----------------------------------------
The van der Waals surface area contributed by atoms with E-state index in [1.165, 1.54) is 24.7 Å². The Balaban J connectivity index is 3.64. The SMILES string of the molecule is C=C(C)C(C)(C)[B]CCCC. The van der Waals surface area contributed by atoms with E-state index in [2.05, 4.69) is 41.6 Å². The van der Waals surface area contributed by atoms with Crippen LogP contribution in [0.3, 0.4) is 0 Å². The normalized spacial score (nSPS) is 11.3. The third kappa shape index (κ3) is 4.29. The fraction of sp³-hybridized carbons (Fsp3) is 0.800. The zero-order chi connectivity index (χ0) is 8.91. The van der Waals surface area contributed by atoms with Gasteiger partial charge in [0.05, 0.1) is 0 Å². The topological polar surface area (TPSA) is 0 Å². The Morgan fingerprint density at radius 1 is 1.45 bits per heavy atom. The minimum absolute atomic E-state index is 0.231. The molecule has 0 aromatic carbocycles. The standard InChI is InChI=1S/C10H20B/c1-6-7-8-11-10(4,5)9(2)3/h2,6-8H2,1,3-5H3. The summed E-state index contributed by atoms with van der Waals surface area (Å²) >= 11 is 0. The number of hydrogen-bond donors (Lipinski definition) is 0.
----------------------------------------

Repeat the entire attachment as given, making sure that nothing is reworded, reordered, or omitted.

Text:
The van der Waals surface area contributed by atoms with E-state index in [1.165, 1.54) is 24.7 Å². The Balaban J connectivity index is 3.64. The SMILES string of the molecule is C=C(C)C(C)(C)[B]CCCC. The van der Waals surface area contributed by atoms with E-state index in [2.05, 4.69) is 41.6 Å². The van der Waals surface area contributed by atoms with Crippen LogP contribution in [0.3, 0.4) is 0 Å². The normalized spacial score (nSPS) is 11.3. The third kappa shape index (κ3) is 4.29. The fraction of sp³-hybridized carbons (Fsp3) is 0.800. The zero-order chi connectivity index (χ0) is 8.91. The van der Waals surface area contributed by atoms with Gasteiger partial charge in [0.05, 0.1) is 0 Å². The topological polar surface area (TPSA) is 0 Å². The Morgan fingerprint density at radius 1 is 1.45 bits per heavy atom. The minimum absolute atomic E-state index is 0.231. The molecule has 0 aromatic carbocycles. The standard InChI is InChI=1S/C10H20B/c1-6-7-8-11-10(4,5)9(2)3/h2,6-8H2,1,3-5H3. The summed E-state index contributed by atoms with van der Waals surface area (Å²) >= 11 is 0. The number of hydrogen-bond donors (Lipinski definition) is 0.